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- Subject: Re: New scoping rule for "repeat" and "continue" patch
- From: Rici Lake <lua@...>
- Date: Wed, 28 Sep 2005 21:41:17 -0500
On 28-Sep-05, at 9:00 PM, firstname.lastname@example.org wrote:
My example 'continue' using repeat ... until true 'misused' that
construct, turning it into a simple block by making the iteration
Indeed, leading to anti-self-documenting code. I've seen the same thing
C, occasionally preceded with a comment like "this 'do' is only to
use of 'break´". I've always thought that it would be better to use a
in such cases, since (may I not be smitten by Djikstra's ghost) a
a well-chosen label is easier to understand than a misused iteration
Having said that, I do not favour adding 'goto' to Lua.
The special cases about what's in an 'environment frame' for a block
it has a conditional attached have created a surprise. This surprise
suggests to me that the 'block' as a construct should be 'promoted' and
reconsidered independently of the looping control conditional
with which it's usually very closely associated.
Lua does not associate 'blocks' with looping constructs. The various
in 'if' statements are 'blocks', for example (both syntactically and
semantically). The manual explicitly states "The scope of variables
at the first statement after their declaration and lasts until the
end of the innermost block that includes the declaration." That clearly
identifies "blocks" as a scope construction, which seems reasonable to
me. It was, therefore, a real surprise to find that the 'until' clause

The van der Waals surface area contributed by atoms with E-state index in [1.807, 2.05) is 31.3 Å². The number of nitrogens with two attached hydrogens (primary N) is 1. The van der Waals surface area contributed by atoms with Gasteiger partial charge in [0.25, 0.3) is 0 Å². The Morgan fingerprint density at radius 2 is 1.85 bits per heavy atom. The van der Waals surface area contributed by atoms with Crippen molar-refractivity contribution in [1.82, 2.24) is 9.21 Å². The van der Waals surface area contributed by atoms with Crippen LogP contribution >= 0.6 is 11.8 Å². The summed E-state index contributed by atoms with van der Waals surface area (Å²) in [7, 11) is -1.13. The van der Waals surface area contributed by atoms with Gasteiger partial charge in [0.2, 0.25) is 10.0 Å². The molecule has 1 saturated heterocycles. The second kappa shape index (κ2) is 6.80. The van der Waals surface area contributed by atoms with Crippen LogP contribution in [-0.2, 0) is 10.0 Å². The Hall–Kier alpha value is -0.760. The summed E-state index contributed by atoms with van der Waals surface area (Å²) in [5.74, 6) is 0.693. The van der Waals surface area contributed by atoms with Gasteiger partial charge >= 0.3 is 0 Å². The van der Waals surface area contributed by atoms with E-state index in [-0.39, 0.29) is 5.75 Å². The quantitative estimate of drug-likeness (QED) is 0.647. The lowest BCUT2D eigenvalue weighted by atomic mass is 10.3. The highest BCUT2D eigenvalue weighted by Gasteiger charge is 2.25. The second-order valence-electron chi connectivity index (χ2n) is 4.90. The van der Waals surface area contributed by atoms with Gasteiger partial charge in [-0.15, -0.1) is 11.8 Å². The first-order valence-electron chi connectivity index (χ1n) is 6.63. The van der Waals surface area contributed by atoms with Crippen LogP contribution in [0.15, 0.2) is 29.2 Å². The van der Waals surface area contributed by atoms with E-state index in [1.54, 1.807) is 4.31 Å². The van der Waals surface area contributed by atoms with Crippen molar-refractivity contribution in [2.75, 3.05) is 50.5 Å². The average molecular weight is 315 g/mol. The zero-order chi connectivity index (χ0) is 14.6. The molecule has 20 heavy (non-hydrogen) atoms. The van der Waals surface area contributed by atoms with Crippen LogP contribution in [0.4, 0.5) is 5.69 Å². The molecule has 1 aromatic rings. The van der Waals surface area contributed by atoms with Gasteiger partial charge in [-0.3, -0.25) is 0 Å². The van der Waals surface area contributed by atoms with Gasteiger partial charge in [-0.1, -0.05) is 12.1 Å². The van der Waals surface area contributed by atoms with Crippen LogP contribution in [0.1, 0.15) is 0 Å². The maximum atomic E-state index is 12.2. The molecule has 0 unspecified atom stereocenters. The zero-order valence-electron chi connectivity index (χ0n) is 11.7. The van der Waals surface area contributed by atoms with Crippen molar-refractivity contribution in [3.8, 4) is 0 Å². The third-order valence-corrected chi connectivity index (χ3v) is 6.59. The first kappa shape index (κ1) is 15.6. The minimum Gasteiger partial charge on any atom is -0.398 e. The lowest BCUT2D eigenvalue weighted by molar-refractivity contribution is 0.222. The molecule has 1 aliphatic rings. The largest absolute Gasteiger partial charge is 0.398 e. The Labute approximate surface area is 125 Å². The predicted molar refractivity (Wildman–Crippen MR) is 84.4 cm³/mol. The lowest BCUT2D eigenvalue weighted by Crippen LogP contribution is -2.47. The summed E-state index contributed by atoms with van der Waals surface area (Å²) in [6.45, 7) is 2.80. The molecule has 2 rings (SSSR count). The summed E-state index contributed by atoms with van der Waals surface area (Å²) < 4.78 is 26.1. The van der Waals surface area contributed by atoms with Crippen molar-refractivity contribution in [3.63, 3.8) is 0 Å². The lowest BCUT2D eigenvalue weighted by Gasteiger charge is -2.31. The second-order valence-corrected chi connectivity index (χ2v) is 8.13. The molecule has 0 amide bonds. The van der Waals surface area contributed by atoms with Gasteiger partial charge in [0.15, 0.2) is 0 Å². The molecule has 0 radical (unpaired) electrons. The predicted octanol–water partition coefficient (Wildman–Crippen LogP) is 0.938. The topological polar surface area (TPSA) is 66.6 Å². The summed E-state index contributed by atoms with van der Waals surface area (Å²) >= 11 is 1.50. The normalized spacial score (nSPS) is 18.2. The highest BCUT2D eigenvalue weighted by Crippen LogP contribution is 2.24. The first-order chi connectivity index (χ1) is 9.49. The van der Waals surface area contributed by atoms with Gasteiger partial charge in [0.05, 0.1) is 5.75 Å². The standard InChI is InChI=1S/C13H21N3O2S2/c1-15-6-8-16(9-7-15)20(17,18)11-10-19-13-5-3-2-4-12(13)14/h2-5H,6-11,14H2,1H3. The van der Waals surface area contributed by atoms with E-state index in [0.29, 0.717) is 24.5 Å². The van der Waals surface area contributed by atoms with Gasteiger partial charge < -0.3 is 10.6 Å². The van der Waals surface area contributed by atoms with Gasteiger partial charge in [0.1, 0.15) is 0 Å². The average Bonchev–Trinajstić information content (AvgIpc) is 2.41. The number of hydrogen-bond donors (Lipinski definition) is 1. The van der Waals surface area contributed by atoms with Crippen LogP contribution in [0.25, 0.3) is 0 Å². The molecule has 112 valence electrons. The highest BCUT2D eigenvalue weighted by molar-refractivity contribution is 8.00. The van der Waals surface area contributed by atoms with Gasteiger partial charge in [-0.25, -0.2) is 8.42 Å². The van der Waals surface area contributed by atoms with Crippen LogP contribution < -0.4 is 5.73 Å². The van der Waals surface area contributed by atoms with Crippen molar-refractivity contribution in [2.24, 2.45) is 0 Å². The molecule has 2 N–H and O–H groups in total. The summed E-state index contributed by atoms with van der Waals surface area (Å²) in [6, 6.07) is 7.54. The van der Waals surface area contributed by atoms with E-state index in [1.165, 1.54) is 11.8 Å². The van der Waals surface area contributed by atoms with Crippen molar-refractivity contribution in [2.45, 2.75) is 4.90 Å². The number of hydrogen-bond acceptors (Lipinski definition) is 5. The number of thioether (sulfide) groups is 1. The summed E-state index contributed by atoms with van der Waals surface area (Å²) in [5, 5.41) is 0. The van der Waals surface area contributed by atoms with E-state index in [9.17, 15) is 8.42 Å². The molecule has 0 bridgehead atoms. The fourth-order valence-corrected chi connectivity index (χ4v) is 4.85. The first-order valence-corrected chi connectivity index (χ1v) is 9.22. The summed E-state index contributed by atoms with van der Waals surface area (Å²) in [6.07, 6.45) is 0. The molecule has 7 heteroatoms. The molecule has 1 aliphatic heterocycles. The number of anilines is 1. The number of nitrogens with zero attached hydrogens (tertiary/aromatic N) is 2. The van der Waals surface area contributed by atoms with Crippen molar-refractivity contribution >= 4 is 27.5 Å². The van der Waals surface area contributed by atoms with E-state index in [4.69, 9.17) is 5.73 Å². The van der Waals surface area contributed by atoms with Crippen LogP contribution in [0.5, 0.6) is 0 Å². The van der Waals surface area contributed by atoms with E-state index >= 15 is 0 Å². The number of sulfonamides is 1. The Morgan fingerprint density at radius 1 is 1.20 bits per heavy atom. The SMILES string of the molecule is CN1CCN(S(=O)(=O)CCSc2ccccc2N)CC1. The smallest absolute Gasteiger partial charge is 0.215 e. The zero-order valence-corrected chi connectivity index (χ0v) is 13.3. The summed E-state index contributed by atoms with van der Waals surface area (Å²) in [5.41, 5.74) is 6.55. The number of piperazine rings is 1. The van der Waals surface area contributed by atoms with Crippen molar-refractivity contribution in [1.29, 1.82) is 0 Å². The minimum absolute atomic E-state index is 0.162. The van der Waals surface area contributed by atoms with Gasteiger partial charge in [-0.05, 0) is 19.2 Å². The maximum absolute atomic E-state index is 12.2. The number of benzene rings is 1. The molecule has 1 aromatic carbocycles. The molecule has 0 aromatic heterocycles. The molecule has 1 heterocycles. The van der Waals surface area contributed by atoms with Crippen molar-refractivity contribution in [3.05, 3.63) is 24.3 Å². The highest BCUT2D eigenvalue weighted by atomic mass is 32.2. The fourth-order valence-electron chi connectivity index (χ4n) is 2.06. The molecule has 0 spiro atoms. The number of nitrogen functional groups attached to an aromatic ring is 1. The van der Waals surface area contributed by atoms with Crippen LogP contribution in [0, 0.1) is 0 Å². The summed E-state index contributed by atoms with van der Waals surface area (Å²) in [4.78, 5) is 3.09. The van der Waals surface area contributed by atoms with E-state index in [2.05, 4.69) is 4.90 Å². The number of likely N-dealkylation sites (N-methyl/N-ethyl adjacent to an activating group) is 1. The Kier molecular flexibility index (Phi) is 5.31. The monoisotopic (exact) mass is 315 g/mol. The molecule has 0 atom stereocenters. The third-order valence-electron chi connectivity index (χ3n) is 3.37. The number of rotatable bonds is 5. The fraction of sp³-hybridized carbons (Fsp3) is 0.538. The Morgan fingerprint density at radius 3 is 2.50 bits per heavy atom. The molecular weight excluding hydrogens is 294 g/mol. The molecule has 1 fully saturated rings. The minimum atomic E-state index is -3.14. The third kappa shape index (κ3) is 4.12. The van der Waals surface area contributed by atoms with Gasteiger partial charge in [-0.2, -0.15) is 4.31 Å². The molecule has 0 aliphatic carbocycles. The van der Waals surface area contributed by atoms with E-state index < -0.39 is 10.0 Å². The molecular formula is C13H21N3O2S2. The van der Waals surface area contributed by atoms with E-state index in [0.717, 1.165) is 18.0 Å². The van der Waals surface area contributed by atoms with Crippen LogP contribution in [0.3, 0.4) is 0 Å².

of the 'repeat' instruction was inside the scope of the 'block'.
On the other hand, a 'block' in Lua is *also* (more or less) a 'basic
in the sense usually used in structured programming analysis. The
of Lua suggest that a block (as defined by a Block structure) is really
more oriented towards compiling basic blocks than towards maintaining
scope. This does not need to be ambiguous; keeping the two concepts
completely in synch is consistent with Lua's minimalist design.
It's worth noting that internally, all loop constructs consist of two
nested Blocks: the outer block, which is invisible in the source code,
is used to provide an execution context for the 'break' statement,
while the inner block is used to contain scope. Since the loop statement
itself is in the outer block, 'break'ing from the inner block would be
tantamount to 'continue'. This observation would have lead to a much
cleaner implementation of the continue patch, although it still would
have failed for the new semantics of 'repeat'.
The aspect of Lua that really sets it apart from other languages for me
is that it and its syntax revolve around manipulating a few carefully
selected and useful computing constructs. The 'block' may be one of
I agree with this. (In fact, I wouldn't have said "may be one".)
I also wonder what motivated the change in repeat ... until ... .
is, what new use or better use of repeat ... until ... was envisioned
this change was to make possible?
I also wonder about this. The actual implementation of "until <expr>"
generates the same code as would have been generated by replacing the
clause with "if <expr> then break end; until true" (aside from a small
optimization in the case that no upvalues are created in the block).
This suggests that it might be better to make "until" into a very
simple macro-expansion, and terminate 'repeat' blocks with 'end':
-- do something
until z < 3
If 'until' is a statement (expanding into "if <cond> then break end")
then it could appear anywhere inside the loop, even several times;
allowing the unification of pre-tested ("while") loops with post-tested
("repeat") loops (and adding mid-tested loops as well):
until p == nil
--- do something
loops = loops + 1
until loops > 1e4
p = p.next
However, I'm not convinced that this adds anything in the way of
readability; it is simply more compact than:
if loops > 1e4 then
It does, however, realign blocks and scopes, which is a good thing.
Everyone will have their own deeply-held and radically distinct
views about what "looks better". I personally prefer a minimum
set of powerful constructs than a large confusing set of one-shot
constructs. In fact, I would favour replacing the numeric 'for'
with a 'range' basic function:
for i in range(1, 100, 4) do ... end
even though it might come at a small price at execution time. (Making
the price small would be the challenge, of course.)